HCV infections a major public health threat in the UK

The Eastern Pathology Alliance to offer Hepatitis C testing services to the wider NHS capitalising on next generation sequencing technology

  • First and only laboratory in the UK to use equipment from Vela Diagnostics
  • New testing process delivers huge patient benefits in terms of speed, accuracy and reliability yet with costs significantly reduced
     

August 12, 2019 – The Eastern Pathology Alliance (EPA) announces today that it is to offer Hepatitis C genotyping testing to the wider NHS nationally leveraging its investment in next generation sequencing assays.

Founded in 2012, the EPA has become a centre of excellence for pathology – particularly virology – providing centralised laboratory medicine for the Norfolk and Waveney region.   It has selected state of the art equipment from Vela Diagnostics which incorporates Ion Torrent semiconductor sequencing to provide rapid turnaround of results for clinicians and their patients.   It is currently the only laboratory in the UK to put this kind of a high tech solution into routine use.  

Aimed at other acute NHS Trusts, CCGs and private healthcare providers, the new service will comprise a whole package involving fast testing, clinical interpretation along with guidance and advice about drug selection. Pricing will be based on a per test fee.  

HCV infections a major public health threat in the UK

Mainly affecting the liver, Hepatitis C is the only blood born virus which is a curable infection with success rates of between 92-95%.   Although a national data set is unavailable, most recent estimates by Public Health England (PHE) show that 160,000 people are living with chronic Hepatitis C virus infections in the UK.

The use of next generation sequencing assays enables detailed analysis of the genetic material of the Hepatitis C virus (HCV) to confirm its strain – predominantly genotypes 1 and 3 in the UK – and the determination of resistance mutations.  This information is crucially important for clinicians so they can then prescribe the optimum mix of drugs to treat the virus.

Dr Samir Dervisevic, a Consultant Virologist and the Clinical Lead for Virology at the EPA’s Microbiology Department explains, “In May 2016, the UK signed up to the World Health Organization strategy on viral hepatitis which commits participating countries to the elimination of Hepatitis C virus as a major public health threat by 2030. In England, HCV treatment is centrally funded and the NHS England direct acting antiviral (DAA) treatment programme continues to be rolled out with several medications authorised.  Given this, ascertaining the genotype strain before treatment starts is recommended especially as the duration of treatment among other factors depends on the virus genotype.”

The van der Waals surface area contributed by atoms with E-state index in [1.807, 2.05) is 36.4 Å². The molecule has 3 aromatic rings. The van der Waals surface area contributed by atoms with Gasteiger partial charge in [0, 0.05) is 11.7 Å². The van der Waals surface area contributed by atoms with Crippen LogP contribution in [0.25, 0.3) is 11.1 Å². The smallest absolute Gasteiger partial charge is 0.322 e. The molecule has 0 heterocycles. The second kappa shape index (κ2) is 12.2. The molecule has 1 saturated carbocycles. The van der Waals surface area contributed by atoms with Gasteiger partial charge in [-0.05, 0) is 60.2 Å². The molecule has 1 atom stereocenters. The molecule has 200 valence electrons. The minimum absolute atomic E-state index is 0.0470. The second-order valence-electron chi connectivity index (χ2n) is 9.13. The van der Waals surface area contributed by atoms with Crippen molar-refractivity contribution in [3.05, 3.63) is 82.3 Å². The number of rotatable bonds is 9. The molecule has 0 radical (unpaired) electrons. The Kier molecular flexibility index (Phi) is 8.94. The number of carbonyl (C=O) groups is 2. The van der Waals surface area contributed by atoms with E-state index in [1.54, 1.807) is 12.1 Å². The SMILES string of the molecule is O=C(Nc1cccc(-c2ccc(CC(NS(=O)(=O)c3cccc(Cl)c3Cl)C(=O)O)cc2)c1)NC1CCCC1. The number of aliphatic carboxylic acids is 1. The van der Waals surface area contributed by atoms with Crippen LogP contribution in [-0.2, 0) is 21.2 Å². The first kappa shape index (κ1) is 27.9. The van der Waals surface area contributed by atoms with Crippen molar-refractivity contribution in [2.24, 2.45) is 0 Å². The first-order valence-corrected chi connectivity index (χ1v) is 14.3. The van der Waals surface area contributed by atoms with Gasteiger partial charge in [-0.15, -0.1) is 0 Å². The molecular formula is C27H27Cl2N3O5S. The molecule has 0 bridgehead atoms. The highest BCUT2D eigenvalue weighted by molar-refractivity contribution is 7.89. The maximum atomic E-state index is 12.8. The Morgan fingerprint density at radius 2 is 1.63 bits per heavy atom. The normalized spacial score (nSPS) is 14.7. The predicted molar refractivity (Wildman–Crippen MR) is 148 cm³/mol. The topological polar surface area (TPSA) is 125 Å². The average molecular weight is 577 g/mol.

Samples collected from patients in Norfolk used to be referred to a private laboratory for HCV genotyping. When drugs were prescribed but the treatment failed – which could be due to virus resistance to a particular directly acting antiviral drug – blood samples were then sent to the Reference Laboratory in London for resistance profiling. Due to the turnaround time, some patients actually had to wait a prolonged period in order to receive the results and be re-treated.

This time consuming and long winded process – often taking months - slowed down the effective delivery of clinical services. Furthermore, samples were split, testing was overly costly and – most importantly – there was a significant distress for patients given the time involved.

Dr Dervisevic adds, “We’ve opted out of referring samples to these two external laboratories and instead invested in the latest cutting edge solution of our own which gives us automated workflow from sample to results within just two days so that patients get the right treatment fast.  We’re now happy to offer our clinical colleagues access to this modern technology so that they receive a quick, accurate and reliable diagnostic service combined with clinical backup and expertise.”

New HCV testing enabled by vendor neutral managed services

With a small physical footprint, the compact Vela Diagnostics technology – a combination of a Sentosa SQ Genotyping Assay and Sentosa ST401 instrument unit - is perfect for use in a busy space constrained laboratory setting. The EPA has installed both working in close collaboration with its established vendor neutral managed services partner, Genmed. 

The use of a managed services contract (MSC) has meant that the EPA has been able to introduce the new test equipment rapidly and benefit from a pay-to-use approach. 

Reenesh Prakash, EPA microbiology network manager explains, “The contract we’ve signed is an interesting one.  We've agreed with Genmed and Vela Diagnostics the volume of work we’ll deliver over time and adopted a tax efficient MSC where we’re charged per reportable test.”

In addition, a MSC provides the EPA with a host of other benefits.  First, it is able to reclaim VAT to give the organisation a 20% budget boost.  Second, Genmed provides all administrative support related to arranging equipment maintenance and the ordering of consumables.  And third, it minimises operational risk as Genmed takes responsibility for equipment uptime with a SLA set at 90% availability.

Robin Modak, Genmed’s chief executive officer, said, “We’ve been able to put in place the best, most modern laboratory equipment for the EPA with an innovative and flexible charging model.  The EPA’s primary duty is assay performance and the provision of care.  But it is the patient who is the real winner from all this - as one would hope - as the time from test to accurate diagnosis has been radically reduced.”

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